• Visit college campuses to get a feel for schools you may be interested in attending! Students should visit as many college campuses as possible so that you get a sense of what size college you will be most comfortable attending. There are two ways to approach college visits! One way is more informal; this is when you may just pop in on a campus and look around. Many college campuses are open to the public, thus if you are driving by a college campus you can always stop in. Pick up a catalog at the Admission Office, drive through the campus, or park and take a walk and visit the student center or another busy area on campus. It is a great way to get a feel for the campus, especially when college is in session. One can also make an appointment for a formal campus tour. Typically, one will need to contact the Admissions Office in advance and sign up for a tour at a specified time. This is a nice opportunity to meet with an admissions representative or student guide who will provide a more formal overview of the college and a tour. Be sure to prepare beforehand so that you can ask questions and gather as much information as possible.  See this article on planning for the college campus visit which gives some pertinent tips and helpful information.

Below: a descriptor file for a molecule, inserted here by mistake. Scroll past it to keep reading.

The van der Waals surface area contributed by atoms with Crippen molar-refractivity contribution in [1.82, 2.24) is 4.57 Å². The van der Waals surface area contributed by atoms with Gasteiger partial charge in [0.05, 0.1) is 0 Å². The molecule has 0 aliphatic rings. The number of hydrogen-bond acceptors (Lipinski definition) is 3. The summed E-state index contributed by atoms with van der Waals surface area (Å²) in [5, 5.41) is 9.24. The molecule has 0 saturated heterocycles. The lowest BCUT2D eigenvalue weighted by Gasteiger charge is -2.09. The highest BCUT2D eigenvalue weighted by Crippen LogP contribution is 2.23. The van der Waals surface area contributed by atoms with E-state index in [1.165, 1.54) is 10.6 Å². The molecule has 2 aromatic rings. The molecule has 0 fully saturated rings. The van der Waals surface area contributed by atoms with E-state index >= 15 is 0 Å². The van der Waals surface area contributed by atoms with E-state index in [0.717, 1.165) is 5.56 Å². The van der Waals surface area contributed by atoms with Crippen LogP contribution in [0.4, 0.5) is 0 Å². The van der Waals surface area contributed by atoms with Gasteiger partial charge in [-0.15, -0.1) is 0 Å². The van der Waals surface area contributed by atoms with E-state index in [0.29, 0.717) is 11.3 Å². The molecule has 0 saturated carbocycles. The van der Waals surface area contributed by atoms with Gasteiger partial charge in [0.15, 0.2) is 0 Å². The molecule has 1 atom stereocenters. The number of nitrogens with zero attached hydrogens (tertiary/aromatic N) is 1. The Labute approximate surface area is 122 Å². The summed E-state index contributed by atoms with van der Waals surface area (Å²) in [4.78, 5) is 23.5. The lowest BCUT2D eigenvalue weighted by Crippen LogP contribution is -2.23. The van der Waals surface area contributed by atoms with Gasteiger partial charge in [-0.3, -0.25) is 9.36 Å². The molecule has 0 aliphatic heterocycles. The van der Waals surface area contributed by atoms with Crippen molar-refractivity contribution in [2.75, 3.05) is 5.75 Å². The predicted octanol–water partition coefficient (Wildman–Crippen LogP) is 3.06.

• Standardized tests are still required by many colleges and universities in the United States. High school Juniors should plan on taking either the SAT or the ACT or both during the Spring of their Junior year. Information on these standardized tests can be found on The College Board’s website and on the ACT website and both provide. You will be able to register for these tests online.